Running a virtual law office – if only partially and temporarily – has become the new normal for most law practices.
And for some firms, especially those who have employees with young children, the change will be permanent. This will require a paradigm shift. Firms will have to change their concept of what being “at work” means.
“Firms take pride in their offices and encourage client meetings in their conference rooms,” says this post on the ABA GPSolo blog. “Many firms have an old school perspective dictating that employees must go to work to be truly efficient, allow for collaboration, and develop a collegial work environment.”
Unfortunately, some firms might not have a choice but to go virtual – at least partially – says Jeff Coburn, the article’s author. Health imperatives and the needs of employees might make it a matter of business survival.
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Health, safety and survival. “Recognize that this is the best strategy to maintain the health of your employees and clients. Families are being impacted due to school and daycare closures. Those firms that aren’t making this move will likely lose clients and employees.”
The technology already exists. “Office 365 is perhaps the most efficient and comprehensive system. It is a cloud-based, integrated experience that empowers your employees with the tools they need to collaborate efficiently, communicate on the go, and access files with ease. Its business apps allow you to manage bookkeeping, customer scheduling, and referrals in a secure environment. The key element, though, is to utilize the communications tools such as video conferencing, conference calls, etc. Many firms have these capabilities. Now the critical issue is to use them all the time.”
Stay connected daily. “Start each day with a short, five-to-ten-minute quickie meeting to address anything team members need from each other. Hold weekly conference/video calls to review files, challenges, and workloads. Most importantly, continually use the technology to enhance the corporate culture. Look at this as creating a virtual water cooler to focus not only on work, but also on camaraderie, social interaction, etc.”
Monitor your team members. “Use Office 365’s ability to monitor employee calls, e-mails, hours, and progress on files. Initially, this may seem Big Brotherish, but it’s no different than checking on these issues in-person at the office.”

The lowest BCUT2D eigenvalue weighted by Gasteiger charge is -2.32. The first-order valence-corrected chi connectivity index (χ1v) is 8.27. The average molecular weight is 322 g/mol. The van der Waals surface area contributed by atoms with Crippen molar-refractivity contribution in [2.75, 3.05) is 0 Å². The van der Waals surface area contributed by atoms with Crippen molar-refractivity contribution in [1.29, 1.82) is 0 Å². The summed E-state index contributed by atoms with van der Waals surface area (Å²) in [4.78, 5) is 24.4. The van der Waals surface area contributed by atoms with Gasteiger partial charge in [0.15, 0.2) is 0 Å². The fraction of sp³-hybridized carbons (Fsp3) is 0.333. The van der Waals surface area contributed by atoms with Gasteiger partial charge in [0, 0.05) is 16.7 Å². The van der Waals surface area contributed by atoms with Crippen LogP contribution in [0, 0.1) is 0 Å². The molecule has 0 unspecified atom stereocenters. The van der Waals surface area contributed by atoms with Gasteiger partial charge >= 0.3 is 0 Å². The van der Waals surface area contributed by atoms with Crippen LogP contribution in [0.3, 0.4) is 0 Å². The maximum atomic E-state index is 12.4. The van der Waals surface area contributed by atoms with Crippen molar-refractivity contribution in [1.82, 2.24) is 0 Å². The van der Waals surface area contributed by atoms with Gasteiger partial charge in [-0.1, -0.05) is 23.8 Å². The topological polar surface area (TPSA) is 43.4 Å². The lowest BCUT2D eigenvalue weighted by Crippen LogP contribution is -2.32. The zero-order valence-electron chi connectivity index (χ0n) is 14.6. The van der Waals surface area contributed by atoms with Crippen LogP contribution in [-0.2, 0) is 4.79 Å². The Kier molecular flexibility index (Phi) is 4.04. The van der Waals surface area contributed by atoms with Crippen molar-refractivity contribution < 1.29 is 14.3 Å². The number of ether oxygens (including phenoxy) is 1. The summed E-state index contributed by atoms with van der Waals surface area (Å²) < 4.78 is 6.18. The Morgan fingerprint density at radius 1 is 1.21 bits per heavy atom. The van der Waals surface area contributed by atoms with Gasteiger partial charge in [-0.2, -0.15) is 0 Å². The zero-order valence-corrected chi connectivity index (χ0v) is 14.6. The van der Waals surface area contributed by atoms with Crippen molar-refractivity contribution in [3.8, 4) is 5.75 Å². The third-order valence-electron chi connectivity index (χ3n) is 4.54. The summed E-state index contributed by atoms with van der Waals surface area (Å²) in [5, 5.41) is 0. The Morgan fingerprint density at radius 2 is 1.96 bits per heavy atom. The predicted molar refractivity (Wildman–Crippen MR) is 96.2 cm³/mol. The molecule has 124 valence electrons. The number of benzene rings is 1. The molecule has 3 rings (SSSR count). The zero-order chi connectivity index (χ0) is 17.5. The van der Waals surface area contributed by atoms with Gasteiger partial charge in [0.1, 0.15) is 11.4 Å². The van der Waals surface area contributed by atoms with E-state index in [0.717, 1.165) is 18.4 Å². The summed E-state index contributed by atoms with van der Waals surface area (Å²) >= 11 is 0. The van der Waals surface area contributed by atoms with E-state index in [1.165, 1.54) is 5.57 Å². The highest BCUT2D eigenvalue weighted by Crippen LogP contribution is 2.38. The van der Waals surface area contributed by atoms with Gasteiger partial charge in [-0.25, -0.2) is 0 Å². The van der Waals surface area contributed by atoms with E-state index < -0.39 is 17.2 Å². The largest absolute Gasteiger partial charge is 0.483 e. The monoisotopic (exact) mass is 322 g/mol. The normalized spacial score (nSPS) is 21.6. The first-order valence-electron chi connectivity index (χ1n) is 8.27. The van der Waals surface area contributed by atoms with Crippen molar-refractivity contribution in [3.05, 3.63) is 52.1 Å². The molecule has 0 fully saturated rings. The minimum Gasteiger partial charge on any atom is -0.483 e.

Focus on security. “Make sure all security protocols are in place and that files are password protected. It’s best to set up your employees with company laptops as opposed to allowing them to use personal computers, which are more likely to be compromised. If they must use personal devices, bring them under management and help to secure and clean them before they can connect to the corporate network.”
Look for business development opportunities. “Consider providing tutorials to clients on how to best set up virtual workplaces.”
Avoid burnout. “It’s easy to burn out when working at home. Establish a schedule. Set boundaries by turning off the computer and walking out of your home office at the end of the day. Maintain the separation between weekend and weekday rituals.”
Recognize some of the advantages. “Employees will take fewer sick days related to children, as they can still get in a full day’s work even with trips to the doctor. Workdays will start and end earlier, providing employees more time with family. When hiring, your law firm will no longer be restricted to a local talent pool. With a virtual workplace, firms can recruit and hire talent in other parts of the country.”
And face the biggest challenges. “Maintaining communication with the workforce, whether it’s virtual or face-to-face. This transition to virtual communication can’t be done overnight. There will be a time for adjustment, so consider small steps as big victories.”
Lawyers Mutual is the only legal professional liability insurance company that has been protecting North Carolina lawyers continuously since 1977. Our motto, “Here Today, Here Tomorrow,” is more than a tagline. It’s our commitment to the lawyers in this state.
Jay Reeves practiced law in North Carolina and South Carolina and is author of The Most Powerful Attorney in the World. He helps lawyers and firms improve their well-being and create a saner, more successful Law Life. He is available for talks, presentations and confidential consultations. Contact email@example.com or 919-619-2441.